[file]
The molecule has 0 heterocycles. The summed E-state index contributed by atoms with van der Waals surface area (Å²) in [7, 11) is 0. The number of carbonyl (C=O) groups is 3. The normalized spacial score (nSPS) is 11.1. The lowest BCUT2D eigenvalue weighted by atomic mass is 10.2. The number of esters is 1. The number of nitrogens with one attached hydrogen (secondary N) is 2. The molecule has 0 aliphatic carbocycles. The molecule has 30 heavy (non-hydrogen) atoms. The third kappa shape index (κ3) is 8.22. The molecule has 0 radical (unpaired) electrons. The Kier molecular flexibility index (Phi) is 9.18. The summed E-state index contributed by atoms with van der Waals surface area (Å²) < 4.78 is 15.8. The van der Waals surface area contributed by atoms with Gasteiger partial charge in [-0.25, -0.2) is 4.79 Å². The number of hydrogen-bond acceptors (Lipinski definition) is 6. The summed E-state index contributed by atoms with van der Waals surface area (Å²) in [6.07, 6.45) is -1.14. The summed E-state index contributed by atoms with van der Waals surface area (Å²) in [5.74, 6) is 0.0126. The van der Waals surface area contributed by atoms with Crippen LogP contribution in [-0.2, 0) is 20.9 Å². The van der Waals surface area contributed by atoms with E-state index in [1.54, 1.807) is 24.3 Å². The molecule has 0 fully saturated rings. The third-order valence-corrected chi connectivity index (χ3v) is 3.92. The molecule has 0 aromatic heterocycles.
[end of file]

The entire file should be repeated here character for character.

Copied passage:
The molecule has 0 heterocycles. The summed E-state index contributed by atoms with van der Waals surface area (Å²) in [7, 11) is 0. The number of carbonyl (C=O) groups is 3. The normalized spacial score (nSPS) is 11.1. The lowest BCUT2D eigenvalue weighted by atomic mass is 10.2. The number of esters is 1. The number of nitrogens with one attached hydrogen (secondary N) is 2. The molecule has 0 aliphatic carbocycles. The molecule has 30 heavy (non-hydrogen) atoms. The third kappa shape index (κ3) is 8.22. The molecule has 0 radical (unpaired) electrons. The Kier molecular flexibility index (Phi) is 9.18. The summed E-state index contributed by atoms with van der Waals surface area (Å²) < 4.78 is 15.8. The van der Waals surface area contributed by atoms with Gasteiger partial charge in [-0.25, -0.2) is 4.79 Å². The number of hydrogen-bond acceptors (Lipinski definition) is 6. The summed E-state index contributed by atoms with van der Waals surface area (Å²) in [6.07, 6.45) is -1.14. The summed E-state index contributed by atoms with van der Waals surface area (Å²) in [5.74, 6) is 0.0126. The van der Waals surface area contributed by atoms with Crippen LogP contribution in [-0.2, 0) is 20.9 Å². The van der Waals surface area contributed by atoms with E-state index in [1.54, 1.807) is 24.3 Å². The molecule has 0 fully saturated rings. The third-order valence-corrected chi connectivity index (χ3v) is 3.92. The molecule has 0 aromatic heterocycles.